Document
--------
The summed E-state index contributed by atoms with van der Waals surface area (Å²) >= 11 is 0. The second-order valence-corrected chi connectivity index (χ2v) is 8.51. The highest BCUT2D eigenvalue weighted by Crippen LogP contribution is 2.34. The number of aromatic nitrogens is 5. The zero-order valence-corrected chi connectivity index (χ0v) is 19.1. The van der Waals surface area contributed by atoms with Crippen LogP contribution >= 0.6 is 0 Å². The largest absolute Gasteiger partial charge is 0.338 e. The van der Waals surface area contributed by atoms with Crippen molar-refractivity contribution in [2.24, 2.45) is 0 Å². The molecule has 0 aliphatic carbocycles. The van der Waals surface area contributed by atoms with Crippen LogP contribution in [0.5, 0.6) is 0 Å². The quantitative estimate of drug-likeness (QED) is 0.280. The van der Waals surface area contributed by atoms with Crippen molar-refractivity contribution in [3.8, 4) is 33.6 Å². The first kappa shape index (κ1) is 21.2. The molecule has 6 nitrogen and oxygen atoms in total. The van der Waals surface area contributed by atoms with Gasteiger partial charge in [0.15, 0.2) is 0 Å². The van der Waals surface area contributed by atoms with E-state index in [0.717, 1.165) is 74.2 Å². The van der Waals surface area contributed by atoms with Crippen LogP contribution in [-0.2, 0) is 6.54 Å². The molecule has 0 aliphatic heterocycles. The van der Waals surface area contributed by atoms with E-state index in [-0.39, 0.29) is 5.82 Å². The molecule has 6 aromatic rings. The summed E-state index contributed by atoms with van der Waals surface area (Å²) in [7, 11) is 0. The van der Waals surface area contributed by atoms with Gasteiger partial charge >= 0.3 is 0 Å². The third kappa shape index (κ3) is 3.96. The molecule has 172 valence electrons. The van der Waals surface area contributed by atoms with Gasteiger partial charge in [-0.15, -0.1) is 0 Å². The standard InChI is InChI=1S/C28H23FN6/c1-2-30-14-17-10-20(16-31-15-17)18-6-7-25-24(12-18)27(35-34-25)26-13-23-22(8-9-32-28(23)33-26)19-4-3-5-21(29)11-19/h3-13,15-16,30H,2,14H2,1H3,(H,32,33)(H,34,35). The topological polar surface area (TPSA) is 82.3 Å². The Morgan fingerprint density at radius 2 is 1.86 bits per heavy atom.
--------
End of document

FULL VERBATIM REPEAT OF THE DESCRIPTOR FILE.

The summed E-state index contributed by atoms with van der Waals surface area (Å²) >= 11 is 0. The second-order valence-corrected chi connectivity index (χ2v) is 8.51. The highest BCUT2D eigenvalue weighted by Crippen LogP contribution is 2.34. The number of aromatic nitrogens is 5. The zero-order valence-corrected chi connectivity index (χ0v) is 19.1. The van der Waals surface area contributed by atoms with Crippen LogP contribution >= 0.6 is 0 Å². The largest absolute Gasteiger partial charge is 0.338 e. The van der Waals surface area contributed by atoms with Crippen molar-refractivity contribution in [2.24, 2.45) is 0 Å². The molecule has 0 aliphatic carbocycles. The van der Waals surface area contributed by atoms with Crippen LogP contribution in [0.5, 0.6) is 0 Å². The quantitative estimate of drug-likeness (QED) is 0.280. The van der Waals surface area contributed by atoms with Crippen molar-refractivity contribution in [3.8, 4) is 33.6 Å². The first kappa shape index (κ1) is 21.2. The molecule has 6 nitrogen and oxygen atoms in total. The van der Waals surface area contributed by atoms with Gasteiger partial charge in [0.15, 0.2) is 0 Å². The van der Waals surface area contributed by atoms with E-state index in [0.717, 1.165) is 74.2 Å². The van der Waals surface area contributed by atoms with Crippen LogP contribution in [-0.2, 0) is 6.54 Å². The molecule has 0 aliphatic heterocycles. The van der Waals surface area contributed by atoms with E-state index in [-0.39, 0.29) is 5.82 Å². The molecule has 6 aromatic rings. The summed E-state index contributed by atoms with van der Waals surface area (Å²) in [7, 11) is 0. The van der Waals surface area contributed by atoms with Gasteiger partial charge >= 0.3 is 0 Å². The third kappa shape index (κ3) is 3.96. The molecule has 172 valence electrons. The van der Waals surface area contributed by atoms with Gasteiger partial charge in [-0.15, -0.1) is 0 Å². The standard InChI is InChI=1S/C28H23FN6/c1-2-30-14-17-10-20(16-31-15-17)18-6-7-25-24(12-18)27(35-34-25)26-13-23-22(8-9-32-28(23)33-26)19-4-3-5-21(29)11-19/h3-13,15-16,30H,2,14H2,1H3,(H,32,33)(H,34,35). The topological polar surface area (TPSA) is 82.3 Å². The Morgan fingerprint density at radius 2 is 1.86 bits per heavy atom.